Imagine a 'crotch rocket' motorcycle trying to outrun a Ford Crown Victoria police car.

In the city where there are are a lot of intersections, the light little motorcycle would have the advantage because it can quickly turn corners and keep going, while the big, heavy police cruiser has to slow down to make those same turns. The police car loses energy every time it must make the turn, and then has to work harder to build up its speed to match the motorcycle.

Now imagine the police car pursues the motorcycle out of the city and onto a state highway; the motorcycle has less of an advantage than it did in the city but the police car may still lose some of its speed when going up steep hills or rounding turns. Conversely, the police car (because of its mass) may actually gain speed when going down a steep hill. If the cop and motorcyclist go down more hills than they go up, then the police car will probably have the advantage. However, if the motorcycle suddenly turns down a side road and the cop car overshoots, then the motorcycle has the advantage because he has time to hide or change his direction.

Finally, imagine that the police car chases the motorcycle out onto a straight and level stretch of interstate. Now the police car's big engine can be used to its full advantage because the cop doesn't have to slow down for turns, etc.; meanwhile, the light little motorcycle is traveling at speeds that are pushing the motorcyclist's endurance. As long as the police car can match the motorcycle's speed and the cop is able to keep a visual on the motorcycle, he can wait until the motorcylist needs to slow down or stop.

In my examples the motorcycle would be what is commonly referred to as a 'turn fighter' (doesn't lose as much energy in the turns) while the police car is a 'boom and zoom fighter' (it loses lots of energy in turns and in climbs, but gains it in dives and in straight runs). If you're constantly turning and trying to climb in a plane where this is a weakness -- like the Corsair or Thunderbolt -- you're going to lose energy (speed) faster than your opponent; all the enemy has to do is keep turning until you fall out of the sky. However, if you use your weight and power to make a quick attack and then disengage before you lose that advantage, you'll be able to keep up your speed ... "Speed is life" because you can quickly trade it for altitude to give yourself a height advantage, or you can use it to put yourself out of your opponent's range and give yourself breathing room to plan your next action.

That's my low-brow explanation. http://forums.ubi.com/groupee_common/emoticons/icon_smile.gif

tigertalon
02-01-2006, 11:57 AM
Hi Khaert

In a nutshell: before engagement always try to be higher/faster than your opponent(s), and try to maintain this advantage through the fight.

IronKestrel
02-01-2006, 12:04 PM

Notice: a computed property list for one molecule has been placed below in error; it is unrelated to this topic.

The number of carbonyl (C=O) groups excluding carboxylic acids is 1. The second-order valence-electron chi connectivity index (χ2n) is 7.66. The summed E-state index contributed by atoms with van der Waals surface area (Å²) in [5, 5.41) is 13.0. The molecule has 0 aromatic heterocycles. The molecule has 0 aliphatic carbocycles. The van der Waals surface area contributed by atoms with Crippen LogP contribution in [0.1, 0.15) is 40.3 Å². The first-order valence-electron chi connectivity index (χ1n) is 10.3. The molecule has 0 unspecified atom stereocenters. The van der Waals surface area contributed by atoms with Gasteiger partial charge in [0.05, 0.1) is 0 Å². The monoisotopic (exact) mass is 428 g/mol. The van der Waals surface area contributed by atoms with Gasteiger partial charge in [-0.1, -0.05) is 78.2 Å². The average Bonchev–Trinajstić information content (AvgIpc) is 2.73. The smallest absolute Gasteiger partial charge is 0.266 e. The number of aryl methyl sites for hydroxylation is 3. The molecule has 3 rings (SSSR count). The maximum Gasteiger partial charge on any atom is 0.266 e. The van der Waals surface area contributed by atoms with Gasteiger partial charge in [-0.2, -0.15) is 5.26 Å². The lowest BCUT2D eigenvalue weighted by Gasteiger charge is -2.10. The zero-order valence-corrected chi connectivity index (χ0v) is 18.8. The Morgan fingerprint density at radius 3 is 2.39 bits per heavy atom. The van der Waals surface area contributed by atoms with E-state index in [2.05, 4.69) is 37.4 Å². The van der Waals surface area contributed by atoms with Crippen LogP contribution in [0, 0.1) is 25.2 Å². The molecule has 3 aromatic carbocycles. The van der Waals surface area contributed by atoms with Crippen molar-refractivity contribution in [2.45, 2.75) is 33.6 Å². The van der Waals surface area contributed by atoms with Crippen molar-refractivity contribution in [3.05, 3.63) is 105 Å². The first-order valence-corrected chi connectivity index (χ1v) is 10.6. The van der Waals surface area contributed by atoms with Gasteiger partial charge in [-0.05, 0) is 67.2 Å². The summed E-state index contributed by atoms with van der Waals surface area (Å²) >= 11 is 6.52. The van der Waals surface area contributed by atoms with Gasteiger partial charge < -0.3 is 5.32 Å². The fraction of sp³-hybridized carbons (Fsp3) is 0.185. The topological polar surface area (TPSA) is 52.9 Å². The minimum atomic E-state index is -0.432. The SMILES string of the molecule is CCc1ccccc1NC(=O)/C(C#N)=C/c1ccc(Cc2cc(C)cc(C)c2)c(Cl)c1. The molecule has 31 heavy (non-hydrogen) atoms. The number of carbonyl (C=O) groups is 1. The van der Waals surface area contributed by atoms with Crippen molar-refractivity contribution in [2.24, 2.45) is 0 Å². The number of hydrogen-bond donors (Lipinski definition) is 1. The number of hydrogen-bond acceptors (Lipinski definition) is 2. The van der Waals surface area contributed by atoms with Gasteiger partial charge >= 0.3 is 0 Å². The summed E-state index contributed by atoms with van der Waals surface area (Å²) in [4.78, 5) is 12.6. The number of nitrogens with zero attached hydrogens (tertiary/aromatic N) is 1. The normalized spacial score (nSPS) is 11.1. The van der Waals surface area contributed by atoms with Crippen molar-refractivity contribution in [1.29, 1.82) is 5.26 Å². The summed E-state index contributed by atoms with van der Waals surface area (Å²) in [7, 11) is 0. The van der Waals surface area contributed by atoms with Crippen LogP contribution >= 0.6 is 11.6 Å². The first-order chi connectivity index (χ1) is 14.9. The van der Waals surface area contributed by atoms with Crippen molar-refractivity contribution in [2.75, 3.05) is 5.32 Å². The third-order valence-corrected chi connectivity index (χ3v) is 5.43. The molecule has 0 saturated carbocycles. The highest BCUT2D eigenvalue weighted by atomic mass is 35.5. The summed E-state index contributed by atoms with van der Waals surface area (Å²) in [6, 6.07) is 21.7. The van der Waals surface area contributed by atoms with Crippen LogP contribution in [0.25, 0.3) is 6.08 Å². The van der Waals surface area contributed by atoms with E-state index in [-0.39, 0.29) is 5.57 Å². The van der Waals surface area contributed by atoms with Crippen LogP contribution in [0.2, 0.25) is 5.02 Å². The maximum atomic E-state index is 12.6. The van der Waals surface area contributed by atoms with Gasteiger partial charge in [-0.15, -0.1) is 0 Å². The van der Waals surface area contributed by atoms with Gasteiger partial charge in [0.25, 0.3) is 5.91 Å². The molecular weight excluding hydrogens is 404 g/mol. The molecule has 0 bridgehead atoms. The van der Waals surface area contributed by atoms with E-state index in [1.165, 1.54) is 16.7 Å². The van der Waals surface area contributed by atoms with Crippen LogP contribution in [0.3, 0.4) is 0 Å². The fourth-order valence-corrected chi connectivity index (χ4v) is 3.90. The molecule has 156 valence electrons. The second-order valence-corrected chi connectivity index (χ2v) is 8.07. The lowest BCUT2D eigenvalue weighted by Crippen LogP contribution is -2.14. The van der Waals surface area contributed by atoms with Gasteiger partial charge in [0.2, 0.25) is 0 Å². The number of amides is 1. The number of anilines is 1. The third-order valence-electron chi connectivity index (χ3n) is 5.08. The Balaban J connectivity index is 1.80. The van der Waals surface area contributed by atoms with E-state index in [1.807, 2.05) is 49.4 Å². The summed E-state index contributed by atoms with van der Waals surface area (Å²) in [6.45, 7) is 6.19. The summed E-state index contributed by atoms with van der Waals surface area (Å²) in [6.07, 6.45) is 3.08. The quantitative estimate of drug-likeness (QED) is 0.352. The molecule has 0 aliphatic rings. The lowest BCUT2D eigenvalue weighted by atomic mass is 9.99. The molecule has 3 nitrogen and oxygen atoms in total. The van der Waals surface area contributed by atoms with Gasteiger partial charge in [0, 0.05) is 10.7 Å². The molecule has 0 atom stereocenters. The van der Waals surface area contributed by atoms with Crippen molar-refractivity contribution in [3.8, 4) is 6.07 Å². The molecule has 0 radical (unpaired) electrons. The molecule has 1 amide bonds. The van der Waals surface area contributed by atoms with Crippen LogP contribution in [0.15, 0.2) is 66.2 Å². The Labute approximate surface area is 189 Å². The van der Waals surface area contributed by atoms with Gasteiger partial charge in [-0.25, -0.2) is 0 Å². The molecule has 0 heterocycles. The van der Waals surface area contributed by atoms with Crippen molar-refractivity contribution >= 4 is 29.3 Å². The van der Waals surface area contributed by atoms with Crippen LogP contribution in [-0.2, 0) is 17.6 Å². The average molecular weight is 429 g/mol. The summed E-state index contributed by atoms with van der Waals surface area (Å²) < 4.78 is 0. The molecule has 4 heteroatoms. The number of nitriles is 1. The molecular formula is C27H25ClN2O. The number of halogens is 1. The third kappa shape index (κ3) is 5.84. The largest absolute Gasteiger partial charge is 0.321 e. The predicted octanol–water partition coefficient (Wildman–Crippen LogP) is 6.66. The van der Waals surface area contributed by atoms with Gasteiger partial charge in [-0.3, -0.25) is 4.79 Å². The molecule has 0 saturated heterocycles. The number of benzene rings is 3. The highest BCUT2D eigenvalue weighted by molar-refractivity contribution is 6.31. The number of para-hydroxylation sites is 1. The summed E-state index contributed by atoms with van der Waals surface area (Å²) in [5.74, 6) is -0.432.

Here's some reference links that should help get your mind around it.

http://www.simhq.com/_air/acc_library.html

This is an invaluable course in energy and how if affects your situation in a sim a/c. One of the best on the web, IMO:
http://web.comhem.se/~u85627360/inpursuit.pdf (http://web.comhem.se/%7Eu85627360/inpursuit.pdf)

Hope this helps!

Dragendorf
02-01-2006, 12:19 PM
Hi IronKestrel,

Wow, what a resource! I would say that I'm not a veteran fighter pilot but I do have some considerable experience of online flying and I must admit, the Inpursuit pdf file appears to be a very good read. I have skim read the first chapter and fully intend to settle down with a hard copy and improve my skills!

Thanks for the link.

[edit - damn typos!!]

DmdSeeker
02-01-2006, 12:41 PM
Here's another way to look at it: Finance!

Think of speed as cash; it's in your hand and you spend it on demand (you lose speed when turning).

Think of altitude as money in the bank; you make a withdrawl by diving; that's to say you exchange altitude for speed.

You can always put your cash in the bank; as you can convert speed into altitude by climbing.

You can always convert your saving to cash; as you can convert altitude into speed by diving.

But when you're low on cash (you're slow...) AND you have no savings (you're low...) THEN you have a problem....

vocatx
02-01-2006, 02:23 PM
"Noob", you are getting some great advice here. These explanations should help you wrap your mind around the concepts.

Skycat, that is an unusual way of explaining energy tactics, but I like it! I've never thought of it that way, but that is a great way of explaining things. My hat is off to you.

IronKestrel
02-01-2006, 04:54 PM
DmdSeeker:
You can always put your cash in the bank; as you can convert speed into altitude by climbing.

Except that the "Bank" charges interest (drag and maneuver) on your cash withdrawal! You can borrow, but you'll have a little less afterward when you re-deposit! http://forums.ubi.com/groupee_common/emoticons/icon_wink.gif

I like this analogy as well!